Finally, it notes that it is often seen on women in advertisements, although it doesn’t say why. Upon reading that though, I finally realized what many of you probably knew all along: Kong Hyo-jin is in that pose because it’s sexually appealing to men, as easily confirmed by this, this, and this article on dating advice, and that’s why I was drawn to it I guess.
Hell, even knowing all that, I still like it!
But that doesn’t mean it isn’t problematic. Or rather, that seeing that pose so often on women in advertisements isn’t. After all, there are many many other ways to appeal to heterosexual men, some quite the opposite of looking submissive, so it’s strange that that particular one would be so common (and, related, that you find women taller than accompanying men in ads much less than in real life). Moreover, why is the ad designed for a male gaze too, when presumably the intended consumers of the women’s clothes advertised are women?
But I started this post because Kong Hyo-jin’s pose looked so strange, and just because it did ultimately prove to have a logic is not to say that women in advertisements aren’t still frequently placed in some bizarre, awkward poses nevertheless. Consider the other Uniqlo advertisement in the series on the bus for instance:
Next, on the subway:
And finally, the full length version:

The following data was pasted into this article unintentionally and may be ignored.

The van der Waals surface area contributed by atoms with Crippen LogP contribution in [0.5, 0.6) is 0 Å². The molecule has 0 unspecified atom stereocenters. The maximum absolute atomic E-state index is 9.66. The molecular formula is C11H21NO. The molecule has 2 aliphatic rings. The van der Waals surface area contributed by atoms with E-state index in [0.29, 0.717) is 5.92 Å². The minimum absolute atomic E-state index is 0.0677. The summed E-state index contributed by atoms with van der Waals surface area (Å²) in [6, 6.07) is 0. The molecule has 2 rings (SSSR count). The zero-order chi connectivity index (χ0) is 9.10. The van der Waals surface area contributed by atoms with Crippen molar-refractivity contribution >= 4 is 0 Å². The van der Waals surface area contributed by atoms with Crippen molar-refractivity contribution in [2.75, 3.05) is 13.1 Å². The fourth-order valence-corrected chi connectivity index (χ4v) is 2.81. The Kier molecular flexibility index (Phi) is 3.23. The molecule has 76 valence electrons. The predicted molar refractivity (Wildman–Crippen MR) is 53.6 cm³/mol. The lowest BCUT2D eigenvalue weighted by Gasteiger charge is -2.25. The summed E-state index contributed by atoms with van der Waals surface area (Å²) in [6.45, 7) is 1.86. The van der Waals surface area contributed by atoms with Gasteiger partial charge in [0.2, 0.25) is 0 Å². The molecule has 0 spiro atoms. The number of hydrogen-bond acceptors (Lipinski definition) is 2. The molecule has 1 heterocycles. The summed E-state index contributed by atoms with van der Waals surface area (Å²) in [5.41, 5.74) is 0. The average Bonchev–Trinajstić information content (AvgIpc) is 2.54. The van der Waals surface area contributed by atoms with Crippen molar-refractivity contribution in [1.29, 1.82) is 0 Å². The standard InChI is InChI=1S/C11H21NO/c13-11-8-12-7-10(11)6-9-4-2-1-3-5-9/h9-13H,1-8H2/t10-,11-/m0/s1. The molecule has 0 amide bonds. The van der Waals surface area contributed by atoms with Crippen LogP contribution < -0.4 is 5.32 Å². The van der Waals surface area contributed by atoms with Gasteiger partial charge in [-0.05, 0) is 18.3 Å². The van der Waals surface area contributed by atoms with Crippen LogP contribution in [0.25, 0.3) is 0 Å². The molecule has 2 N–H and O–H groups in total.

Now, despite deconstructing advertisements for over 3 years, just like everyone else in a developed country I too am exposed to 500-1000 advertising messages a day. So some common advertising themes I just simply get used to, a sure sign of which is that I originally thought that this was the more normal and natural-looking of the 2 advertisements, and hence had no intention of writing about it.
But in fact, it’s anything but “natural”. Again, I invite you to adopt Kong Hyo-jin’s pose for yourself just to see how strange it really is.
The crucial thing is her arms: one folded over the other, it reminds me most of a gesture that you’ll frequently see on new students and colleagues and so on on their first days at schools and workplaces. Just like on the woman below on page 103 of The Definitive Book of Body Language:
As I first mentioned here, the logic behind it is that when someone is nervous, then their instinctive reaction is to protect their exposed fronts using whatever comes to hand, be they bags, books, folders…or of course their own arms. Meeting people with folded arms doesn’t exactly create a warm and open first impression though, and so with the other partially open, hanging arm, they try to express that at the same time.
Yes, it is indeed an awkward compromise, but even having read the 1989 edition of Body Language above at the age of 13, and being perfectly aware of what I was doing (and why) thereafter, nevertheless I still couldn’t stop putting my arms like that on my first days at all 6 of my high schools (in 3 years in 3 countries). For those lacking self-confidence, as I did back then, it is an amazingly powerful instinct.
In Kong Hyo-jin’s case however, while I guess the expression of nervousness does accentuate an image of submissiveness, it’s just too much of a compromise to expose one part of the body – the neck – while protecting others with the arms. It also contradicts her “bashful knee bend” too, which I discuss here.
But why? I confess I simply don’t know, being a little mentally subdued after having to reconsider my original opinions about the first ad so much. Now seems as good a time as any then, to throw the floor open to readers, who may see something that I’ve missed and/or have alternative explanations!^^